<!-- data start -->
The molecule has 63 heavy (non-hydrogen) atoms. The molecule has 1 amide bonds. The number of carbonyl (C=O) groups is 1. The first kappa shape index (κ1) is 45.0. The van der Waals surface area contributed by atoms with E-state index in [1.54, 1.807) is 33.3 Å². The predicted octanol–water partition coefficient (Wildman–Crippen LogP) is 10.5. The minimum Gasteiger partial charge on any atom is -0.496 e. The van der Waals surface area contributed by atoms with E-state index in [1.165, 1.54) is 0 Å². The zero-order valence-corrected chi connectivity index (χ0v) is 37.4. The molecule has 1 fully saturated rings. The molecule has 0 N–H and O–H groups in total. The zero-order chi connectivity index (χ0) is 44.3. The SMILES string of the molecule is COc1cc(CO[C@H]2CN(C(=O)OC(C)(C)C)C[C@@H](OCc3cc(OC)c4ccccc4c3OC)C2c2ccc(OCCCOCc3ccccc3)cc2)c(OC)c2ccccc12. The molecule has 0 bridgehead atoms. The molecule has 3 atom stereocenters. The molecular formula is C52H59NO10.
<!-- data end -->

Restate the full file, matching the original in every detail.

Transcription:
The molecule has 63 heavy (non-hydrogen) atoms. The molecule has 1 amide bonds. The number of carbonyl (C=O) groups is 1. The first kappa shape index (κ1) is 45.0. The van der Waals surface area contributed by atoms with E-state index in [1.54, 1.807) is 33.3 Å². The predicted octanol–water partition coefficient (Wildman–Crippen LogP) is 10.5. The minimum Gasteiger partial charge on any atom is -0.496 e. The van der Waals surface area contributed by atoms with E-state index in [1.165, 1.54) is 0 Å². The zero-order valence-corrected chi connectivity index (χ0v) is 37.4. The molecule has 1 fully saturated rings. The molecule has 0 N–H and O–H groups in total. The zero-order chi connectivity index (χ0) is 44.3. The SMILES string of the molecule is COc1cc(CO[C@H]2CN(C(=O)OC(C)(C)C)C[C@@H](OCc3cc(OC)c4ccccc4c3OC)C2c2ccc(OCCCOCc3ccccc3)cc2)c(OC)c2ccccc12. The molecule has 0 bridgehead atoms. The molecule has 3 atom stereocenters. The molecular formula is C52H59NO10.